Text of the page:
Mentor Speak: Brenda Laurel

June 22, 2012 1:00 pm

Brenda Laurel photoBrenda Laurel, legendary designer, researcher and writer, is helping shape hearts and minds of Mix & Stir’s entrepreneurs. We chatted at 35,000 ft. on the way to Atlanta.

Brenda, you’re a Silicon Valley design pioneer with more perspective than most. What industry changes have most surprised you?

What’s most surprised me was the web. I’m sure that many folks take it for granted that it was “natural evolution” for the web to appear. But when I first started working in Silicon Valley, it was the days of “standards committees” who were in charge of plotting the development of various key protocols and technical developments. Tech companies sent representatives to standard committees where they would debate – slowly and deliberately – how a thing should be constructed, standardized, used. These were cumbersome entities – often with subsurface competitive agendas – that were unlikely to permit anything as free-flowing as the web.

What allowed the web to happen is the tremendous ability of technology to support emergence. If standards committees had tried to design the web, they would still be working on it. Instead, it emerged naturally and quickly, fueled by human ingenuity both from users and entrepreneurs. For example, the development of search engines was a key entrepreneurial ingredient, and later, the rise of social networks owed a lot to users and developers who paid attention to them. For example, “Habitat” was a game that came out of Lucasfilm in the late-80s. Habitat was embodied characters with speech bubbles. Sort of a mix of social network and multiplayer game. You can draw a line from the emergence of Habitat and other early social networks all the way to FaceBook.

If you were a 20-something entrepreneur with a passion for change, where would you apply your energies? What partnerships would you seek out?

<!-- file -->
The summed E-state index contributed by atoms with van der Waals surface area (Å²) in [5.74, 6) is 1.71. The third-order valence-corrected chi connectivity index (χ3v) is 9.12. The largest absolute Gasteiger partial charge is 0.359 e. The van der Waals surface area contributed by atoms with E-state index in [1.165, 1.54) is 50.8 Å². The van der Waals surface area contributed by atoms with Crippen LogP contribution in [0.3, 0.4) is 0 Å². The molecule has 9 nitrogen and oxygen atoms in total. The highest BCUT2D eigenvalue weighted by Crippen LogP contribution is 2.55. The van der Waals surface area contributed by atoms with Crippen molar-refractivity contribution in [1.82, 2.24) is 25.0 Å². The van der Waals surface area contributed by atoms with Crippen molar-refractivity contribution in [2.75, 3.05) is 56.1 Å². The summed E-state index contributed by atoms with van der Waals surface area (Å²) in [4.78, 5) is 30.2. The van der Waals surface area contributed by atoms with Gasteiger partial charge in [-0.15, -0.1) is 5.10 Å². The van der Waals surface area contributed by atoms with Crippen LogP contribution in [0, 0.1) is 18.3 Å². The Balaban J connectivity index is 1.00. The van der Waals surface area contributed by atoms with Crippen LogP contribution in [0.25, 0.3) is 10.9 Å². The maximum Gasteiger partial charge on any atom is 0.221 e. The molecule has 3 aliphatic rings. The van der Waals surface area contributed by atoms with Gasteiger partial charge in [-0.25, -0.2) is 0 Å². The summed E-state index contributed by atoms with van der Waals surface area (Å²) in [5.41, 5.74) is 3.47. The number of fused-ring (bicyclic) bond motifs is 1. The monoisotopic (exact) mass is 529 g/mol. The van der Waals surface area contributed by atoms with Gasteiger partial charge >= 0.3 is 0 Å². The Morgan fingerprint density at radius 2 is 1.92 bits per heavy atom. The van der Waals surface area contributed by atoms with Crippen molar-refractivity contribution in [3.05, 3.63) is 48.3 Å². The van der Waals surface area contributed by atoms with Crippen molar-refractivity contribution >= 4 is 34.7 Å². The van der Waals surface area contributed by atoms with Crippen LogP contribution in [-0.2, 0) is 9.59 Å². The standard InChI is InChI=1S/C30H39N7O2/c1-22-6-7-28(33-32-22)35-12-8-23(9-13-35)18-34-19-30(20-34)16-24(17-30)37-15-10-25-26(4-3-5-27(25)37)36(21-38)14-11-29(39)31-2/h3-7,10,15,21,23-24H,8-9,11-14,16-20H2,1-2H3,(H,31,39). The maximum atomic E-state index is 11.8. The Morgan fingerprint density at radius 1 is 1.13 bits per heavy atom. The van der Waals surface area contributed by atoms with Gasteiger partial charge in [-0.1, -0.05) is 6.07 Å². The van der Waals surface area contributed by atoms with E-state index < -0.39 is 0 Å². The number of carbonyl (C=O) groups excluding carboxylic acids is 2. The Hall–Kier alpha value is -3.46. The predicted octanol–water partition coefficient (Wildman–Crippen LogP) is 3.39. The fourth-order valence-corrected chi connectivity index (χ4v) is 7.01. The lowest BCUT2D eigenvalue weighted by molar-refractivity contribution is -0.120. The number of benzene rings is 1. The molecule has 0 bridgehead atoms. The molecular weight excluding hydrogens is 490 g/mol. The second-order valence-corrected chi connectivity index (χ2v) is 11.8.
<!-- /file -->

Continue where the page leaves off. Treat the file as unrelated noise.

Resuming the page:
To me, the health of the planet trumps all, but there are many ways to participate: the sustainability movement, social entrepreneurship, information literacy, improved agricultural methods, creation of sensor networks – all are important and can work.

I’m particularly interested in Sean White’s work in distributed sensor networks and Deborah Estrin’s work in participatory sensing – using the eyes, ears and consciousness of people to collect data about the planet and share it through the internet. This approach has great promise to make the large view visible to us. It also can serve one day as a unifying platform, bringing together organizations like NOAA, Surfriders Foundation, National Geographic and other so that the movement strengthen models and create impacts. I see it as similar to citizen journalism or distributed computing power that is being applied to problems to big to solve by any other means (protein folding, SETI, epidemiology). Once this catches on, our awareness is bound to change and our behavior will follow suit.

I know you have a personal passion for the resonance and relevance of natural interfaces. Can you explain why you think this is important for the technology industry to understand?

It’s kind of philosophical. Look back to Copernicus or Galileo – their inventions are now celebrated and seen as extensions of human capability. But something happened in last 50 years of computing to change that. Now our response to invention is often more fear-based. We worry “what if computer’s take over?” I think of this as the “other-ing” of technology – we’ve tried to divorce ourselves from it.

But our tools are us. They are extrusions of our minds and our bodies. Generally, they do what we design them to do. If you say you’re afraid technology will allow children to see the wrong things on web, well, it’s not technology’s fault there are “wrong” things on the web that are accessible to children, its our fault. If you call it a “tech problem,” its hard to solve because you can blame something that has no agency.

I think a lot of invention – as well as ethical responsibility – is being stifled by this kind of fear and “othering.” To the extent that we can design applications and interfaces that allow us to collaborate with tech as an extension of ourselves it lets us do bold things and it allows us to look at the consequences of what we do. Again, like the sensor networks, this perspective can create a change of consciousness.

Strangely, we are as “othered” from nature as we are from technology these days. The more we can find ways to engage people in nature, to connect them with it, the more we’ll be motivated to improve the health of the planet and enhance engagement in science. There’s a few notable examples popping up like Star Walk that lets you explore the universe through your iPhone or iPad. Another good example is Smart Gardener, a web application that looks deeply at plants and the environment, then uses that information to help people create better food gardens. As we make urban gardening normative we change culture. I’m all in favor of ideas and methods that make fast, effective changes in the way we view and care for ourselves, our communities and our planet.




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